TCP SYN flood (a.k.a. SYN flood) is a type of Distributed Denial of Service (DDoS) attack that exploits part of the normal TCP three-way handshake to consume resources on the targeted server and render it unresponsive.
Essentially, with SYN flood DDoS, the offender sends TCP connection requests faster than the targeted machine can process them, causing network saturation.
When a client and server establish a normal TCP “three-way handshake,” the exchange looks like this:
- Client requests connection by sending SYN (synchronize) message to the server.
- Server acknowledges by sending SYN-ACK (synchronize-acknowledge) message back to the client.
- Client responds with an ACK (acknowledge) message, and the connection is established.
In a SYN flood attack, the attacker sends repeated SYN packets to every port on the targeted server, often using a fake IP address. The server, unaware of the attack, receives multiple, apparently legitimate requests to establish communication. It responds to each attempt with a SYN-ACK packet from each open port.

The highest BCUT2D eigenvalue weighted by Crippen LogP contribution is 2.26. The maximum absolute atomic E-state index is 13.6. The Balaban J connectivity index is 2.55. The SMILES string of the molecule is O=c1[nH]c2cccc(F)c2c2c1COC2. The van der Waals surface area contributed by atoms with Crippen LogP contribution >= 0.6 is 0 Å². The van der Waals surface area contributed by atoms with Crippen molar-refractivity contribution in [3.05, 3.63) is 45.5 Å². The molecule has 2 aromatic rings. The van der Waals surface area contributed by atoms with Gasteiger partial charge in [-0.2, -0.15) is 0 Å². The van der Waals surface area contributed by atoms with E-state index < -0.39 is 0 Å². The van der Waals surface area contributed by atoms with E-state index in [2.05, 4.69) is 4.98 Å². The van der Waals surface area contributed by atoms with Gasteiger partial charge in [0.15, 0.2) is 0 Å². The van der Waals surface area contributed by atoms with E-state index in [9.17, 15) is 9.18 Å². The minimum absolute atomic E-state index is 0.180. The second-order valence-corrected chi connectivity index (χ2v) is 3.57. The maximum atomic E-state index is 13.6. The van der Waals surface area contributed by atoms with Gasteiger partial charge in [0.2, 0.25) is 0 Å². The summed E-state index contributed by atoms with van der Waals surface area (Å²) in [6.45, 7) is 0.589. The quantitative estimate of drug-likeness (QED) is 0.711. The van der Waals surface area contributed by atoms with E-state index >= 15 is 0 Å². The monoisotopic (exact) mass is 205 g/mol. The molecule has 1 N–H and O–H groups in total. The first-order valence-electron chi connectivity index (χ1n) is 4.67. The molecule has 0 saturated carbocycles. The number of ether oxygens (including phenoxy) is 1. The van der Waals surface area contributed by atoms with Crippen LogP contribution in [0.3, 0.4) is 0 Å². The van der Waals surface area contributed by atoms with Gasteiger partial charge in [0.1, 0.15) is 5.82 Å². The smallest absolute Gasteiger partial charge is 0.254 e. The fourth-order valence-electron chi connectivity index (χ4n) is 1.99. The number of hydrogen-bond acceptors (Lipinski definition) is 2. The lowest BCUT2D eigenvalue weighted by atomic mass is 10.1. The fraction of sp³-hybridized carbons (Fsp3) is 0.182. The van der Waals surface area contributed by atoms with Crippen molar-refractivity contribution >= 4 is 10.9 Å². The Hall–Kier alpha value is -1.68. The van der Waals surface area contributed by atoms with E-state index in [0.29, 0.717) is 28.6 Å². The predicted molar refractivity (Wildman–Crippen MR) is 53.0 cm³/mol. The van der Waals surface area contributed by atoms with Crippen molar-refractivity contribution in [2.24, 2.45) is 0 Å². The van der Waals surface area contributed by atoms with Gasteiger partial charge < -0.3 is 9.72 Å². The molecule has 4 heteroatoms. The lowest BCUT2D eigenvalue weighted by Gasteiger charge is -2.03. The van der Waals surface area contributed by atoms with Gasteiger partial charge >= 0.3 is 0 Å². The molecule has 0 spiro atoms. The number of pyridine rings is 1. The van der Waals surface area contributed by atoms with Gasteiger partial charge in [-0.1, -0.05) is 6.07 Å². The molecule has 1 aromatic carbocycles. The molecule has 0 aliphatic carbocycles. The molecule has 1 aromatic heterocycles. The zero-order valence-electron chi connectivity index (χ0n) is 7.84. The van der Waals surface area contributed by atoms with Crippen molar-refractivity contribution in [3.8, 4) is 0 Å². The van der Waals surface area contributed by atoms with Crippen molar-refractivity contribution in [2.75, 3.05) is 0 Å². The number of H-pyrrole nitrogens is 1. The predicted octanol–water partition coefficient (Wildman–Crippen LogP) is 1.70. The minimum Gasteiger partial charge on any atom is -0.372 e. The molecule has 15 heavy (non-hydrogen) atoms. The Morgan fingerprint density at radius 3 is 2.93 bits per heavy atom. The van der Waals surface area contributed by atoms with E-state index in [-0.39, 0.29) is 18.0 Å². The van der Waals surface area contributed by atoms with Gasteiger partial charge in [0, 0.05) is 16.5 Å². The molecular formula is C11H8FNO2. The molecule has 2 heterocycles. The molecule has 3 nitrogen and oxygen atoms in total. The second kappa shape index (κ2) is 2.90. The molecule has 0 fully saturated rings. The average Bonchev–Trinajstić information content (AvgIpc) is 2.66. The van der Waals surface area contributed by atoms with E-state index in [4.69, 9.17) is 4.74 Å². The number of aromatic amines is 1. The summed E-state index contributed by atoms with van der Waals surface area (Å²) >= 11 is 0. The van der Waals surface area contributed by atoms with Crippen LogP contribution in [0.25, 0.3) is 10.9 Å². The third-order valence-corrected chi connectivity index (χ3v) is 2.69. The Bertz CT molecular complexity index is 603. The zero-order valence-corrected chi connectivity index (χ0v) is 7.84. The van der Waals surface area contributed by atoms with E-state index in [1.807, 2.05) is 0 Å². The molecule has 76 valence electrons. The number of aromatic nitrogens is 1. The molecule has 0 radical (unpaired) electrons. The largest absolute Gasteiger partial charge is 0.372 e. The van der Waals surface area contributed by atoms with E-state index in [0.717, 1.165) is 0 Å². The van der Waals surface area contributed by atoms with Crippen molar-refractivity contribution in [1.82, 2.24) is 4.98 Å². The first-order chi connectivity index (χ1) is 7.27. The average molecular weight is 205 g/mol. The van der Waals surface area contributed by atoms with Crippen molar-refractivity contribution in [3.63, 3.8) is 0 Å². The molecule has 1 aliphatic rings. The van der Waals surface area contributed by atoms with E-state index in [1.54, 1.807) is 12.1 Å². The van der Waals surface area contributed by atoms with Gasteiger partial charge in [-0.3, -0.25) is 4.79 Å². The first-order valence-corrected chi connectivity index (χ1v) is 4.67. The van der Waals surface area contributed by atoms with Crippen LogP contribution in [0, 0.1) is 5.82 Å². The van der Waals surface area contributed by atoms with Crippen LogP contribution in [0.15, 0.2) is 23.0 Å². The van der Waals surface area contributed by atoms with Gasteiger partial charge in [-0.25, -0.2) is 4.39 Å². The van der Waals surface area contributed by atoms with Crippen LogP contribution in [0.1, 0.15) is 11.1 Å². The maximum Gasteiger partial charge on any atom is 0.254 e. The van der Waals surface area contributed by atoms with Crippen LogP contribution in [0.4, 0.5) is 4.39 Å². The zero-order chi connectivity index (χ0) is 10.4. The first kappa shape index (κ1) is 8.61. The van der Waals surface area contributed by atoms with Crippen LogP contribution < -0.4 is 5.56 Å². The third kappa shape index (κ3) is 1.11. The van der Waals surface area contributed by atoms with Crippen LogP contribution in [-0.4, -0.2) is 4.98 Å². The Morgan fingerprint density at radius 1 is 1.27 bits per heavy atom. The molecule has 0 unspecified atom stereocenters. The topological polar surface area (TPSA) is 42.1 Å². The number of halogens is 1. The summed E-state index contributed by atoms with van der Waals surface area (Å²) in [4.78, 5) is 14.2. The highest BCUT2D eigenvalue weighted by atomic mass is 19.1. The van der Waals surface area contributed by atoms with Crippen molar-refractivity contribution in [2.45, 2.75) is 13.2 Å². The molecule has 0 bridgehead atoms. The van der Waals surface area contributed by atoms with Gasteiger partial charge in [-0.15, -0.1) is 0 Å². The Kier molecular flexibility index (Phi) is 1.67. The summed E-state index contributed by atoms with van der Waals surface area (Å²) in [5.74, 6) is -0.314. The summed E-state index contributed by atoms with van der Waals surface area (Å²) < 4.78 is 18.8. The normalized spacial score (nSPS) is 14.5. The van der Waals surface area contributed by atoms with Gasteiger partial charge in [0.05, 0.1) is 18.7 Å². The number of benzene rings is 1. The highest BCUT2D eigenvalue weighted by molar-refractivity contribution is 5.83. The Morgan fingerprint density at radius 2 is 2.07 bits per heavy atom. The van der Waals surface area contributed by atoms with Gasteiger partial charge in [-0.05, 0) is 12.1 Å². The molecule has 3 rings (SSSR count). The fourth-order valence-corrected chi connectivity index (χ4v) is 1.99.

The malicious client either does not send the expected ACK, or—if the IP address is spoofed—never receives the SYN-ACK in the first place. Either way, the server under attack will wait for acknowledgement of its SYN-ACK packet for some time.
During this time, the server cannot close down the connection by sending an RST packet, and the connection stays open. Before the connection can time out, another SYN packet will arrive. This leaves an increasingly large number of connections half-open – and indeed SYN flood attacks are also referred to as “half-open” attacks. Eventually, as the server’s connection overflow tables fill, service to legitimate clients will be denied, and the server may even malfunction or crash.
While the “classic” SYN flood described above tries to exhaust network ports, SYN packets can also be used in DDoS attacks that try to clog your pipes with fake packets to achieve network saturation. The type of packet is not important. Still, SYN packets are often used because they are the least likely to be rejected by default.